Let’s talk Jomar.
I’ve not written about these before, and they were primarily used for racing and sporting events. But I came across an interesting article today, in the October 1957 issue of Road & Track. This has to be one of the first articles on Jomar because it shows the aluminum bodied car, and discusses future bodies being available to the interested party in aluminum and fiberglass. Sounds interesting gang.
Let’s take a bit of a look inside, and see what the author had to say.
Jomar (Road & Track, October 1957)
By Saidel Out Of New Hampshire
Last May, at Cumberland, Maryland Road Races, several drivers got the shock of their lives when the new and untried Jomar stormed through their midst to take sixth place in a field of 15 Lotuses, Coopers, and Elvas.
This is a brand-new version of the car that began life two years ago in Manchester, New Hampshire as an 1172-cc Ford Special. With the old flat-head power unit, the car was no comet, but it was a good classroom for designer Ray Saidel, who applied the lessons it taught to this new model, the Mark II.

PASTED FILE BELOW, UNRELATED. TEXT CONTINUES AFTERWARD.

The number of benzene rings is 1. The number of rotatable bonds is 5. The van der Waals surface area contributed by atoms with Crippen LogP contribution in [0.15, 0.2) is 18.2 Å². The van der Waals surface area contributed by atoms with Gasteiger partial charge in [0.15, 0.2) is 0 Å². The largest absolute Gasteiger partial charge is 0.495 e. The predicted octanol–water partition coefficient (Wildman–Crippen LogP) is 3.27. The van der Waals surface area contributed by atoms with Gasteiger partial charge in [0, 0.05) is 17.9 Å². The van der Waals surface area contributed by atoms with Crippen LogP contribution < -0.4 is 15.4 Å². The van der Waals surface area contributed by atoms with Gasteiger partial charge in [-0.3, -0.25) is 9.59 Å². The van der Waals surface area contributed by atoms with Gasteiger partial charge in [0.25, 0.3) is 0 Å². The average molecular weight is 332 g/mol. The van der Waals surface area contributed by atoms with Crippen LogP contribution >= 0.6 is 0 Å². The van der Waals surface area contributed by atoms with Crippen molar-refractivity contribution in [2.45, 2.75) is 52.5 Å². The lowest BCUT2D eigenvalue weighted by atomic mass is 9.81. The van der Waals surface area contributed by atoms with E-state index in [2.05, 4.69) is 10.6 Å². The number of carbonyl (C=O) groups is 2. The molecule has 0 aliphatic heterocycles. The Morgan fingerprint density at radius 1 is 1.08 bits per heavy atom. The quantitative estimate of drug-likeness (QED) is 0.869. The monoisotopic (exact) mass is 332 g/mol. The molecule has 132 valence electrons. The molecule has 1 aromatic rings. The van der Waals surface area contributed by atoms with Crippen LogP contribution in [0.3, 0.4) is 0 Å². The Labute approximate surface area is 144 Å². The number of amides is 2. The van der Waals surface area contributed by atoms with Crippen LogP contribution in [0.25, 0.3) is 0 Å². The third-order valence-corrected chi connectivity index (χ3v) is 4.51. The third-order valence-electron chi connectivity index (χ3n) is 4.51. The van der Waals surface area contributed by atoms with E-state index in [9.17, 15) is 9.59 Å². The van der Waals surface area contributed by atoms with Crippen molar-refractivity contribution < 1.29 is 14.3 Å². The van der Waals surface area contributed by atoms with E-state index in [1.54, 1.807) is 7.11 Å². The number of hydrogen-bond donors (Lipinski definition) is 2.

The Mark II Jomar that ran at Cumberland was powered by a Stage 1 Coventry-Climax engine developing 75 bhp. Later models are being fitted with a Stage 2 engine that gives 85 hp with a displacement of 1098 cc. Mr. Saidel admits that the car’s weight of 1040 pounds dry gives a few pounds away to the Lotus, but he feels that the Jomar’s rugged chassis and suspension should mean greater reliability and should make up the deficit.
The Jomar will soon be produced in three versions:
- The aluminum-bodied racing machine shown here
- A fiberglass bodied racing car of slightly different appearance,
- And a touring model with fiberglass bodywork and full touring equipment
This later model is now being developed by T.V.R. Engineering in England, which designed the Jomar chassis and has played an important part in the car’s development from the beginning. Anticipated production of the Jomar is 30 to 50 units a year, with aluminum bodywork done in Manchester and all fiberglass work done in England by T.V.R. Engineering.
There’s a great website on the history of Jomar and the cars that followed. Click here to review this page called “Jomar – Early TVR Sports Cars.” You can learn more about Jomar and how it fit into the larger TVR picture by clicking on this link. No doubt we’ll feature more of these articles and stories about the Jomar as they surface in our research.
Hope you enjoyed the story, and until next time…
Glass on gang…
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